Articles | Volume 18, issue 13
13 Jul 2021
Research article | 13 Jul 2021
A novel representation of biological nitrogen fixation and competitive dynamics between nitrogen-fixing and non-fixing plants in a land model (GFDL LM4.1-BNF)
Sian Kou-Giesbrecht et al.
Vivek K. Arora, Christian Seiler, Libo Wang, and Sian Kou-Giesbrecht
The behaviour of natural systems is now very often represented through mathematical models. These models represent our understanding of how the nature works. Of course, the nature doesn't care about our understanding. Since our understanding is not perfect, evaluating models is challenging and there are uncertainties. This manuscript illustrates this uncertainty for land models and argues that evaluating models in the light of uncertainty in various components provides useful information.
Enrico Zorzetto, Sergey Malyshev, Nathaniel Chaney, David Paynter, Raymond Menzel, and Elena Shevliakova
In this paper we develop a methodology to model the spatial distribution of solar radiation received by land over mountainous terrain. The approach is designed to be used in Earth System Models, where coarse grid cells hinder the description of fine scale land-atmosphere interactions. We adopt a clustering algorithm to partiton land domain in a set of homogeneous sub-grid “tiles”, and for each evaluate solar radiation receive by land based on terrain properties.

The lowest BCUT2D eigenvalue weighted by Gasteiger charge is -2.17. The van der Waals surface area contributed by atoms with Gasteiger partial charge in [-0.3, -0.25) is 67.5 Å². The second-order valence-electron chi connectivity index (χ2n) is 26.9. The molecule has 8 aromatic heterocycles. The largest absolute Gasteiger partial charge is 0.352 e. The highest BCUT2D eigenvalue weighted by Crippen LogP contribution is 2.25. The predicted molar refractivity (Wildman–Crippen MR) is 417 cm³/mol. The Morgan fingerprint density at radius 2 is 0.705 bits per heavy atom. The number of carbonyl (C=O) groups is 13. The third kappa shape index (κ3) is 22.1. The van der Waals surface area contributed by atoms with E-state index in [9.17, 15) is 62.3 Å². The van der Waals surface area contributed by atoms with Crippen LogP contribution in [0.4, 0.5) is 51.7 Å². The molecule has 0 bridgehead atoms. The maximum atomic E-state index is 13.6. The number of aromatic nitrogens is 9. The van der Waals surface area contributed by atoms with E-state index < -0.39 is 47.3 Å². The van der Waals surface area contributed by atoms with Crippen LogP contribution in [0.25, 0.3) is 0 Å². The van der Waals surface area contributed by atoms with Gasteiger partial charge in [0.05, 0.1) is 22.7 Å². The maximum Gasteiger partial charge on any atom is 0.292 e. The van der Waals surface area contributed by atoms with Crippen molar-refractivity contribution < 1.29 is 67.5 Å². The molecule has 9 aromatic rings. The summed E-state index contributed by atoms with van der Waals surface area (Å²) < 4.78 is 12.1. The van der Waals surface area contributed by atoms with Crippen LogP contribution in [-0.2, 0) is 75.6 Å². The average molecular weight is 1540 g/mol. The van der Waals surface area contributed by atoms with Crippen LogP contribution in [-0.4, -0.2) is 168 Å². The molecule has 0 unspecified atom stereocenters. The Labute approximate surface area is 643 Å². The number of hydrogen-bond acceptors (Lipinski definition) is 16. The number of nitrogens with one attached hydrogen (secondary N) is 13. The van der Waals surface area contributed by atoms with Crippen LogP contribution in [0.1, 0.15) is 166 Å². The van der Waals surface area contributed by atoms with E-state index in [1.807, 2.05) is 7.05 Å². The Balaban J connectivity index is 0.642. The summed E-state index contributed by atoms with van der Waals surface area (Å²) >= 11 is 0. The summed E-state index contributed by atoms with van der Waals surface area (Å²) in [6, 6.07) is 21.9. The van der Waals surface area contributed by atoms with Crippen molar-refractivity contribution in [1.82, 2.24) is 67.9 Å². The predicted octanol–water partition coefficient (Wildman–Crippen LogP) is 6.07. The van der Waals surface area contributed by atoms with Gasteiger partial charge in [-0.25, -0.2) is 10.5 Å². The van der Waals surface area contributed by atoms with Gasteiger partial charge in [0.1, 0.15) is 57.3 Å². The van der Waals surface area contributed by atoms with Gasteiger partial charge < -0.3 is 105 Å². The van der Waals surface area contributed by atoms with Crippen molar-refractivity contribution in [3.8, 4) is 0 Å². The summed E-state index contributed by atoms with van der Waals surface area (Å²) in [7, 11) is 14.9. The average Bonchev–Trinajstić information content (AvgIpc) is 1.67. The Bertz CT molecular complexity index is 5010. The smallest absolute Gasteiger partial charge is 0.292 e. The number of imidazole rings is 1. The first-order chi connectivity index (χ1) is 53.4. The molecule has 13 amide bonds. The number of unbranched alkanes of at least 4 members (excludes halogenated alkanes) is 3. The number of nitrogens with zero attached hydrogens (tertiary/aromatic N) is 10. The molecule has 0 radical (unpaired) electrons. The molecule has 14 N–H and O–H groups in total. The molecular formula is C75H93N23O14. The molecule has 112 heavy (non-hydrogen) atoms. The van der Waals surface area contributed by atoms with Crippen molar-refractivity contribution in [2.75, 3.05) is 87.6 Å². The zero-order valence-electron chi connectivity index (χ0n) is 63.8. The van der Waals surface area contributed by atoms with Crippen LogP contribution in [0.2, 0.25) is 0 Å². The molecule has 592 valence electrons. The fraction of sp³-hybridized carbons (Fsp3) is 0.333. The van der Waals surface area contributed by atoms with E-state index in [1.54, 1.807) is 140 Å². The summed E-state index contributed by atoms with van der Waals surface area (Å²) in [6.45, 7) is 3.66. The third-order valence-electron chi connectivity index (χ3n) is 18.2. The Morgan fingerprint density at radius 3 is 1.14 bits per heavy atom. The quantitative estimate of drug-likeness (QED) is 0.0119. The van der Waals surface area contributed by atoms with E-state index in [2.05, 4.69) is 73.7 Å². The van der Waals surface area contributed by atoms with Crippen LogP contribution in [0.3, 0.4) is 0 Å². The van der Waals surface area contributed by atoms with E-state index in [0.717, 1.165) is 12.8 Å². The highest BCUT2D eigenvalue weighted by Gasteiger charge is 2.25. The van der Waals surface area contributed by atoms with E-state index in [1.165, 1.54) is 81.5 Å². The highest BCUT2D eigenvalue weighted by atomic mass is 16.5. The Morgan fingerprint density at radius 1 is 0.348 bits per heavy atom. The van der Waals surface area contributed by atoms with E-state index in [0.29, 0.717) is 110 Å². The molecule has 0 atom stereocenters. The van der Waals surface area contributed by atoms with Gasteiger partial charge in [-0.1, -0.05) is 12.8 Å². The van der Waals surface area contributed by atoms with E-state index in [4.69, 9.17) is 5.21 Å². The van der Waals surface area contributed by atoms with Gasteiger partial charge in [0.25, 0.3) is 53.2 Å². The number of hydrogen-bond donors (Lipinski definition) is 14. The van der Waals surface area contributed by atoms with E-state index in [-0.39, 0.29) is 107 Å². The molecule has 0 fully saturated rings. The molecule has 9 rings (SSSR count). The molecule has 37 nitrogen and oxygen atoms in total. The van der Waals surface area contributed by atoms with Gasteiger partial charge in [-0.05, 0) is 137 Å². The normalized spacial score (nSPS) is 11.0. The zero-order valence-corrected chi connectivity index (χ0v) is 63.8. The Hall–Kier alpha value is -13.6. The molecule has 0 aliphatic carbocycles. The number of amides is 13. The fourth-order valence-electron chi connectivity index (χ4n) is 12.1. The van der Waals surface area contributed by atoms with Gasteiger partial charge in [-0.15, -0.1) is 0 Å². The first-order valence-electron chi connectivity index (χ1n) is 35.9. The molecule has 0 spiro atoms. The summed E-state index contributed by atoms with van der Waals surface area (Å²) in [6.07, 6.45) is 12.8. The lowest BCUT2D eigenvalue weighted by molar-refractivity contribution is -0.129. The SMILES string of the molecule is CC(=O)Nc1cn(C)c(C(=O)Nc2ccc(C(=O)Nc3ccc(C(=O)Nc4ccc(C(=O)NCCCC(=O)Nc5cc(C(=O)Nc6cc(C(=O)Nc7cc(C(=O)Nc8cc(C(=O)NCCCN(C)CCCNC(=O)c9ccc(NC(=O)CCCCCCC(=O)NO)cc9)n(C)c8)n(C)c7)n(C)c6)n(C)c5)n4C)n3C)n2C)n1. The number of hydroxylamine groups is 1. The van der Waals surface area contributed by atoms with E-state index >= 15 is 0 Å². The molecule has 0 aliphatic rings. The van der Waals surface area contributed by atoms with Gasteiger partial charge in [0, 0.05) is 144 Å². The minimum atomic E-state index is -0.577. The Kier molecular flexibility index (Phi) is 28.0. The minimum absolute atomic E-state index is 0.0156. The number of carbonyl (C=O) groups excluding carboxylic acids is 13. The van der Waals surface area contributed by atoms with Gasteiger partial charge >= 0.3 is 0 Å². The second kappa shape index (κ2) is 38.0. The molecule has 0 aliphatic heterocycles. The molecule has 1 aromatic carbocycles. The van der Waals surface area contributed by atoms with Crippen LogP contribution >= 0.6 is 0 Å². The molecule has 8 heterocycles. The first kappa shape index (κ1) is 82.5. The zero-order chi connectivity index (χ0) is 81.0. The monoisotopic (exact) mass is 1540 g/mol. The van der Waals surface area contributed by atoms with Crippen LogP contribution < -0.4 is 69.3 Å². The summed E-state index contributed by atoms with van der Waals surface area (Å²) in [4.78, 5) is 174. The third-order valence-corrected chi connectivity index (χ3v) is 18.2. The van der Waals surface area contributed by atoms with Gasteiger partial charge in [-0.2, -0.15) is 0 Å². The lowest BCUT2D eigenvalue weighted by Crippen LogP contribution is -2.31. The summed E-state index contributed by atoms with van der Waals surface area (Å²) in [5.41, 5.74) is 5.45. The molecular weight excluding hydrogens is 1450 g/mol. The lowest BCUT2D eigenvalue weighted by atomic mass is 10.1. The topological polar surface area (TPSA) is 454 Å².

Zun Yin, Kirsten Findell, Paul Dirmeyer, Elena Shevliakova, Sergey Malyshev, Khaled Ghannam, Nina Raoult, and Zhihong Tan
Land-atmosphere (L-A) interactions concerns daytime process. However, most studies used monthly (M) or entire-day-mean (E) data, due to the lack of daytime-only data. We questioned if M and E are sufficient for assessing L-A coupling strength. Via this study, we found that the evaluation is biased by integrating nighttime or by monthly smoothing. We propose either integrating L-A metrics within models or providing daily products based on optimized averaging algorithms.